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Ask Slashdot: Self-Hosting Git Repositories? 165

mpol writes "We're all aware of PRISM and the NSA deals with software houses. Just today it was in the news that even Microsoft gives zero-day exploits to the NSA, who use them to prepare themselves, but also use the exploits to break into other systems. At my company we use Git with some private repositories. It's easy to draw the conclusion that git-hosting in the cloud, like Github or Bitbucket, will lead to sharing the sourcecode with the NSA. Self-hosting our Git repositories seems like a good and safe idea then. The question then becomes which software to use. It should be Open Source and under a Free License, that's for sure. Software like GitLab and GNU Savane seem good candidates. What other options are there, and how do they stack up against each other? What experience do people have with them?"
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Ask Slashdot: Self-Hosting Git Repositories?

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  • GitBlt (Score:4, Insightful)

    by stanlyb ( 1839382 ) on Friday June 14, 2013 @08:02PM (#44012463)
    Pretty good web interface. But in general, you dont need any special repository server, as GIT itself is the server, and client, etc. The only difference between dedicated server and a simple shared folder is the authentication, and the questionable convenience of having a web interface.
  • by Nutria ( 679911 ) on Friday June 14, 2013 @08:05PM (#44012475)

    It's easy to draw the conclusion that git-hosting in the cloud, like Github or Bitbucket, will lead to sharing the sourcecode

    Your "family jewels" live on someone else's machine, which is purposefully designed to let anyone on the Internet get access to it. So of course some Others* are going to get access to it even though you've password protected it.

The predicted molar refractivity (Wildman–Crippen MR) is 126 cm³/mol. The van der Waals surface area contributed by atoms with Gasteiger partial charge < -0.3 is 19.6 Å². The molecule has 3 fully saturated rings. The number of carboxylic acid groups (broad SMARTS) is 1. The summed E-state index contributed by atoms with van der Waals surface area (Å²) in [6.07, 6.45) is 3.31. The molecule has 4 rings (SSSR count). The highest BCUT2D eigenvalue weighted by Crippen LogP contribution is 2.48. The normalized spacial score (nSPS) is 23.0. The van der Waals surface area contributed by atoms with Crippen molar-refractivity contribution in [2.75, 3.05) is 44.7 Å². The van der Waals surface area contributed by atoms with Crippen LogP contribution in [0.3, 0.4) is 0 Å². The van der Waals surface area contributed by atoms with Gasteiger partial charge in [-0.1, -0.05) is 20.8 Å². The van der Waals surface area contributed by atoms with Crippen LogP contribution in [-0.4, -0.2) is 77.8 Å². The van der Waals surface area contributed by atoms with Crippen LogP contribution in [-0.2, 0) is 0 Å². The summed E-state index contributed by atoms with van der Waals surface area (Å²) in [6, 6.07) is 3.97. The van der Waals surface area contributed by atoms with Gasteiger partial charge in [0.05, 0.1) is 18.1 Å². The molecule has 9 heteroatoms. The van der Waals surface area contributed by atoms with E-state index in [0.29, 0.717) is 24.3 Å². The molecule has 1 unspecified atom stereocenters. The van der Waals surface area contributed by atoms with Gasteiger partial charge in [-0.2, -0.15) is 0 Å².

* And it doesn't even have to be PRISM, Echelon or the DOJ. Your competition, plain old script kiddies, Russian cyber-criminals, Chinese hackers and a host of others might break in.

  • No, you still misunderstood. OP was asking for an open + free solution for self hosting, not saying that all their code they wanted to host is open + free.

    This was the important part:

    At my company we use Git with some private repositories.

    The private repositories are key. Those are not open. They may contain code which will eventually be released under an open and/or free license, but they are not currently. OP wants to take those out of "the cloud", using open/free solutions.

  • Re:Why hide? (Score:2, Insightful)

    by murdocj ( 543661 ) on Friday June 14, 2013 @09:22PM (#44012849)

    That's my question... so the NSA *might* be able to access your source... if that's your biggest problem, I want to invest in your company!

  • Re:BS fatalism (Score:5, Insightful)

    by Giant Electronic Bra ( 1229876 ) on Friday June 14, 2013 @09:42PM (#44012915)

    LOL, I'm not saying anyone HAS done anything. The point is, once you assume a certain level of paranoia the number of things to be paranoid about, and the number of them which are utterly beyond your ability to control grows almost without bound. Limit your objectives to those which make sense, and don't worry about the things that are beyond your control.

    You'd think that backdoors and such inserted by compilers etc would be found, but actually Ken Thompson successfully injected a backdoor into Unix early on via the PCC (Portable C Compiler) which allowed him access to ANY Unix system for a number of years. It spread to pretty much every system in existence and was never detected before he finally revealed its existence in order to demonstrate exactly my point. This was accomplished via a 'double code injection'. When PCC compiled itself it added a chunk of code that injected a backdoor during the compilation of the login program. Once the first generation of this back door existed the source was removed from PCC, but of course since PCC was self-hosting the ONLY way to compile it was with itself, and since the copy that was used for that HAD logically to be descended from the original binary the injection and the back door were virtually undetectable.